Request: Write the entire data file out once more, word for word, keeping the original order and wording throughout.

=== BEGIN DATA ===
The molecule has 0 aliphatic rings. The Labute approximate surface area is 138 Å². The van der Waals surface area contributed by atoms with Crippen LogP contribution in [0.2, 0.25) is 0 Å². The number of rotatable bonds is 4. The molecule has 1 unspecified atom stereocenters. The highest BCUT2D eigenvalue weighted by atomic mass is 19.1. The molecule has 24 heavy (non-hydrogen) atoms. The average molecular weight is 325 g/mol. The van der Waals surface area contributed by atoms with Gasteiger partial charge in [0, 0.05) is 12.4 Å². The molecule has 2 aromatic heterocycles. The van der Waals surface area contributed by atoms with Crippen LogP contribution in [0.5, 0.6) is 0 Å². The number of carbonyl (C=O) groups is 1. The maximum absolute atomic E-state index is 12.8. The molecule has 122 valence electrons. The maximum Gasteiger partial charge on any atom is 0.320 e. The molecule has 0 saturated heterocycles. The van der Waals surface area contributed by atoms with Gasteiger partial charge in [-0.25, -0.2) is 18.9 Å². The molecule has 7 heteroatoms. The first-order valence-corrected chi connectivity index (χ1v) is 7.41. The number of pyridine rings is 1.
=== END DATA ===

The molecule has 0 aliphatic rings. The Labute approximate surface area is 138 Å². The van der Waals surface area contributed by atoms with Crippen LogP contribution in [0.2, 0.25) is 0 Å². The number of rotatable bonds is 4. The molecule has 1 unspecified atom stereocenters. The highest BCUT2D eigenvalue weighted by atomic mass is 19.1. The molecule has 24 heavy (non-hydrogen) atoms. The average molecular weight is 325 g/mol. The van der Waals surface area contributed by atoms with Gasteiger partial charge in [0, 0.05) is 12.4 Å². The molecule has 2 aromatic heterocycles. The van der Waals surface area contributed by atoms with Crippen LogP contribution in [0.5, 0.6) is 0 Å². The number of carbonyl (C=O) groups is 1. The maximum absolute atomic E-state index is 12.8. The molecule has 122 valence electrons. The maximum Gasteiger partial charge on any atom is 0.320 e. The molecule has 0 saturated heterocycles. The van der Waals surface area contributed by atoms with Gasteiger partial charge in [-0.25, -0.2) is 18.9 Å². The molecule has 7 heteroatoms. The first-order valence-corrected chi connectivity index (χ1v) is 7.41. The number of pyridine rings is 1.